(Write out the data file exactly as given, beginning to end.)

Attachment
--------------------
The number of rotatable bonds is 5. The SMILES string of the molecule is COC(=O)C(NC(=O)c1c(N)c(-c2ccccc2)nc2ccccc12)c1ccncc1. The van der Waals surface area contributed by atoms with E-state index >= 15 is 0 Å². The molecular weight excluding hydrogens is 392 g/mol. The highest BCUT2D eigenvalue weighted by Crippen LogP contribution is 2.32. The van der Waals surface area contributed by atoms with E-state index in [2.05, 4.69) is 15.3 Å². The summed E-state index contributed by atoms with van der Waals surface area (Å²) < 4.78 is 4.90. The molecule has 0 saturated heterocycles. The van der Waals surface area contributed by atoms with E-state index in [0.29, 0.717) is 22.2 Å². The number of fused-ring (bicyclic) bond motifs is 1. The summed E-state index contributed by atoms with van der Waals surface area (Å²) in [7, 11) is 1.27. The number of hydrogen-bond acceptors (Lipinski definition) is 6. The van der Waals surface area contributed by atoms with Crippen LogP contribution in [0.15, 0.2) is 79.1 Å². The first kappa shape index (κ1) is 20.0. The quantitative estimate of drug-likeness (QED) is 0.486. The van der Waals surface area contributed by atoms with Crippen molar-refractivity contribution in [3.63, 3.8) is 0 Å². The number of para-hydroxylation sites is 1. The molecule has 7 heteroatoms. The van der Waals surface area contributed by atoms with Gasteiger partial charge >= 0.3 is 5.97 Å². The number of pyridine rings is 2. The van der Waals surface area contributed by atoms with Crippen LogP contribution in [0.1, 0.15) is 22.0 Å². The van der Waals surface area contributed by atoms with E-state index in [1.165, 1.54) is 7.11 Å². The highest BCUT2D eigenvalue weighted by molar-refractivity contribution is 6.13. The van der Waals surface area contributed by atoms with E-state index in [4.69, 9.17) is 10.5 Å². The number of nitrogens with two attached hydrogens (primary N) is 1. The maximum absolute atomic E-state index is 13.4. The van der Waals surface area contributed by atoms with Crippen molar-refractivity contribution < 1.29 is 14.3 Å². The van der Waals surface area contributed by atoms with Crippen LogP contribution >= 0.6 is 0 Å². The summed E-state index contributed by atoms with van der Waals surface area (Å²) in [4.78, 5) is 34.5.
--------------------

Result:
The number of rotatable bonds is 5. The SMILES string of the molecule is COC(=O)C(NC(=O)c1c(N)c(-c2ccccc2)nc2ccccc12)c1ccncc1. The van der Waals surface area contributed by atoms with E-state index >= 15 is 0 Å². The molecular weight excluding hydrogens is 392 g/mol. The highest BCUT2D eigenvalue weighted by Crippen LogP contribution is 2.32. The van der Waals surface area contributed by atoms with E-state index in [2.05, 4.69) is 15.3 Å². The summed E-state index contributed by atoms with van der Waals surface area (Å²) < 4.78 is 4.90. The molecule has 0 saturated heterocycles. The van der Waals surface area contributed by atoms with E-state index in [0.29, 0.717) is 22.2 Å². The number of fused-ring (bicyclic) bond motifs is 1. The summed E-state index contributed by atoms with van der Waals surface area (Å²) in [7, 11) is 1.27. The number of hydrogen-bond acceptors (Lipinski definition) is 6. The van der Waals surface area contributed by atoms with Crippen LogP contribution in [0.15, 0.2) is 79.1 Å². The first kappa shape index (κ1) is 20.0. The quantitative estimate of drug-likeness (QED) is 0.486. The van der Waals surface area contributed by atoms with Crippen molar-refractivity contribution in [3.63, 3.8) is 0 Å². The number of para-hydroxylation sites is 1. The molecule has 7 heteroatoms. The van der Waals surface area contributed by atoms with Gasteiger partial charge >= 0.3 is 5.97 Å². The number of pyridine rings is 2. The van der Waals surface area contributed by atoms with Crippen LogP contribution in [0.1, 0.15) is 22.0 Å². The van der Waals surface area contributed by atoms with E-state index in [1.165, 1.54) is 7.11 Å². The highest BCUT2D eigenvalue weighted by molar-refractivity contribution is 6.13. The van der Waals surface area contributed by atoms with E-state index in [4.69, 9.17) is 10.5 Å². The number of nitrogens with two attached hydrogens (primary N) is 1. The maximum absolute atomic E-state index is 13.4. The van der Waals surface area contributed by atoms with Crippen molar-refractivity contribution < 1.29 is 14.3 Å². The van der Waals surface area contributed by atoms with Crippen LogP contribution >= 0.6 is 0 Å². The summed E-state index contributed by atoms with van der Waals surface area (Å²) in [4.78, 5) is 34.5.